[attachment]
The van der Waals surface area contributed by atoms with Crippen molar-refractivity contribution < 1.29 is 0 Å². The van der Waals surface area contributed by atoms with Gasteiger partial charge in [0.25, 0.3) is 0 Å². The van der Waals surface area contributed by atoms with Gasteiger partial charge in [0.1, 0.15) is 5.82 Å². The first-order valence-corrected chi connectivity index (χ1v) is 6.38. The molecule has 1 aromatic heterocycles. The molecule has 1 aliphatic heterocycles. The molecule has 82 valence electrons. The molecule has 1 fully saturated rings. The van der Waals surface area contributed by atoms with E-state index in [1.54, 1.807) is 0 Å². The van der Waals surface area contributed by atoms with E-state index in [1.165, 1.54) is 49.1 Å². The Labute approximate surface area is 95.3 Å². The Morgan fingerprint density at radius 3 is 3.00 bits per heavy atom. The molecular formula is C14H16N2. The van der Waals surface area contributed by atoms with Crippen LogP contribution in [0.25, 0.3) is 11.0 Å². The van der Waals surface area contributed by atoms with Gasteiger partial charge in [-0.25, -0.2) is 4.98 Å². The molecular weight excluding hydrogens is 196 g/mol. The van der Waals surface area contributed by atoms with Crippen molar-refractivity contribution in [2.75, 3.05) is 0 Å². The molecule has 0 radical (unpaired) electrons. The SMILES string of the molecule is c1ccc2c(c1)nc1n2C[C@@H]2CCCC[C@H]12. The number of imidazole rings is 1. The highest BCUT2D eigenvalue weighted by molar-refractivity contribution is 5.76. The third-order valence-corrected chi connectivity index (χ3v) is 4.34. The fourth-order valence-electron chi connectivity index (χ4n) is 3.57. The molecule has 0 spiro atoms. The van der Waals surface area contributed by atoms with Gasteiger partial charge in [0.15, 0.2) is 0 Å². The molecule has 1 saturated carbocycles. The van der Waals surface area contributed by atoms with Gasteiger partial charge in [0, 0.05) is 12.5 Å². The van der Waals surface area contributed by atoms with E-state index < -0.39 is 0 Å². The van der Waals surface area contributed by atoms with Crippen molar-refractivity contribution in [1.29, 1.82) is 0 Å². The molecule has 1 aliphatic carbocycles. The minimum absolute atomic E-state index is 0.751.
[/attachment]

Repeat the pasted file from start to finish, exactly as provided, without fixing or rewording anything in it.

The van der Waals surface area contributed by atoms with Crippen molar-refractivity contribution < 1.29 is 0 Å². The van der Waals surface area contributed by atoms with Gasteiger partial charge in [0.25, 0.3) is 0 Å². The van der Waals surface area contributed by atoms with Gasteiger partial charge in [0.1, 0.15) is 5.82 Å². The first-order valence-corrected chi connectivity index (χ1v) is 6.38. The molecule has 1 aromatic heterocycles. The molecule has 1 aliphatic heterocycles. The molecule has 82 valence electrons. The molecule has 1 fully saturated rings. The van der Waals surface area contributed by atoms with E-state index in [1.54, 1.807) is 0 Å². The van der Waals surface area contributed by atoms with E-state index in [1.165, 1.54) is 49.1 Å². The Labute approximate surface area is 95.3 Å². The Morgan fingerprint density at radius 3 is 3.00 bits per heavy atom. The molecular formula is C14H16N2. The van der Waals surface area contributed by atoms with Crippen LogP contribution in [0.25, 0.3) is 11.0 Å². The van der Waals surface area contributed by atoms with Gasteiger partial charge in [-0.25, -0.2) is 4.98 Å². The molecular weight excluding hydrogens is 196 g/mol. The van der Waals surface area contributed by atoms with Crippen molar-refractivity contribution in [2.75, 3.05) is 0 Å². The molecule has 0 radical (unpaired) electrons. The SMILES string of the molecule is c1ccc2c(c1)nc1n2C[C@@H]2CCCC[C@H]12. The number of imidazole rings is 1. The highest BCUT2D eigenvalue weighted by molar-refractivity contribution is 5.76. The third-order valence-corrected chi connectivity index (χ3v) is 4.34. The fourth-order valence-electron chi connectivity index (χ4n) is 3.57. The molecule has 0 spiro atoms. The van der Waals surface area contributed by atoms with Gasteiger partial charge in [0.15, 0.2) is 0 Å². The molecule has 1 saturated carbocycles. The van der Waals surface area contributed by atoms with Gasteiger partial charge in [0, 0.05) is 12.5 Å². The van der Waals surface area contributed by atoms with E-state index < -0.39 is 0 Å². The van der Waals surface area contributed by atoms with Crippen molar-refractivity contribution in [1.29, 1.82) is 0 Å². The molecule has 1 aliphatic carbocycles. The minimum absolute atomic E-state index is 0.751.